Difference Between a No Contact Order and a Protective Order

Protective orders and no contact orders in Indiana serve similar purposes. Violating either can result in significant penalties. It is essential that you understand what type of order applies to your case and the instructions in the order so you can avoid accidentally violating it. 

Purpose of the Order

Protective orders are issued in cases in which a victim of abuse, harassment, or stalking asks the court to instruct the respondent from having contact with them, often to prevent further abuse. 

No contact orders are imposed in criminal cases to prevent the defendant from contacting an alleged victim in the case. While abuse may be a concern, no contact orders could also be put in place to prevent a defendant from intimidating a witness in their case. If this is the case for you, contact our Indianapolis domestic violent defense lawyer.

The Court That Issues the Order

Judges issue no contact orders in criminal cases as a condition of bail, a sentence, or probation. No contact orders are automatic in some cases. In others, the prosecutor specifically requests one. They are mandatory before releasing a defendant who is charged with committing a violent crime that resulted in bodily injury to another. No contact orders generally stay in place until the criminal case is resolved. 

In contrast, alleged victims file a petition to receive a protective order. The petitioner files the request for an order of protection with the clerk’s office, which must provide sufficient information to show that an immediate order should be put in place to prevent injury to the victim. No criminal charges have to be filed for the petitioner to receive a protective order.   

The respondent is notified of a hearing and has an opportunity to challenge it. The judge holds a hearing. The burden of proof in this situation is by a preponderance of the evidence, which is much lower than the criminal burden of proof of proof beyond a reasonable doubt. This civil matter is treated completely separately from the criminal case. However, if you are served with notice of this type of case, you should seek immediate legal assistance to determine how you should navigate these cases to protect your rights.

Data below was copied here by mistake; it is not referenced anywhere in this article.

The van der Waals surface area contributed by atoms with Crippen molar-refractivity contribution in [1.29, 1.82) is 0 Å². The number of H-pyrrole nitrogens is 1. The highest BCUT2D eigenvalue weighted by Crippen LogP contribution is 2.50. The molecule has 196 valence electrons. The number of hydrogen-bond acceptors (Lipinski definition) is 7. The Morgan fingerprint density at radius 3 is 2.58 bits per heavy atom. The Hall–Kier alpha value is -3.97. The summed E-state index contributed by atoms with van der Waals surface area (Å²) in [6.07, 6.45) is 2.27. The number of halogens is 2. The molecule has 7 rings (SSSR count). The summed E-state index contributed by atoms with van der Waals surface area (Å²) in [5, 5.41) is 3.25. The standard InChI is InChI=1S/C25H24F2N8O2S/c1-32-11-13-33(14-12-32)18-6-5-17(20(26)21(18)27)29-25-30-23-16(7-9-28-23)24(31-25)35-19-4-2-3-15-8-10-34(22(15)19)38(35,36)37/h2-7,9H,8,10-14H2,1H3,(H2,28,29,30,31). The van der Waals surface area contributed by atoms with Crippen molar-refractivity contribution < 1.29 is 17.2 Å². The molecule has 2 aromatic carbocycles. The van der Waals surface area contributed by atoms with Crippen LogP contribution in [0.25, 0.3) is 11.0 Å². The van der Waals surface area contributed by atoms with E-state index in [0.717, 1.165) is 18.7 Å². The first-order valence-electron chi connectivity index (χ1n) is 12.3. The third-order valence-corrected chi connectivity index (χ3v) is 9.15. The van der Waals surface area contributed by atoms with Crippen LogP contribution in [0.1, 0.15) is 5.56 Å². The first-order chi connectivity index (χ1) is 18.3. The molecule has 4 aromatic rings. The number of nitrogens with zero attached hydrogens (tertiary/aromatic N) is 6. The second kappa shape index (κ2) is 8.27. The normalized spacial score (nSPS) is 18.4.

The purpose of the hearsay rule is not to introduce unreliable evidence into a case. Hearsay involves repeating something that someone else said. However, repeating things can often wind up like a game of telephone in which the original statement varies dramatically from the final statement after several people have repeated it. 

Instructions in the Order

The order will state what types of activities the defendant or respondent must refrain from, such as:

  • Abusing the alleged victim
  • Going to the alleged victim’s home, workplace, or other known locations
  • Contacting the alleged victim via phone, email, social media, or third parties
  • Having firearms in their possession

Read over the terms of any protective or no contact order lodged against you to avoid penalties for violating the order. 

Possible Consequences of Violating the Order 

Violating a no contact order can result in serious consequences, including being charged with a Class A misdemeanor to Level 6 felony offense. Your bond can be revoked, and you can be required to remain incarcerated until your trial concludes. 

Violating a protective order is a Class A misdemeanor, punishable by up to one year in county jail, a fine of up to $5,000, and probation. 

Contact The Criminal Defense Team for a Free, No-Obligation Consultation 

At The Criminal Defense Team, we understand the complexities surrounding protective orders and no contact orders. Our experienced and knowledgeable criminal defense attorneys can evaluate your case and explain your legal rights and responsibilities. Reach out to us to schedule a free consultation by calling (317) 678-9853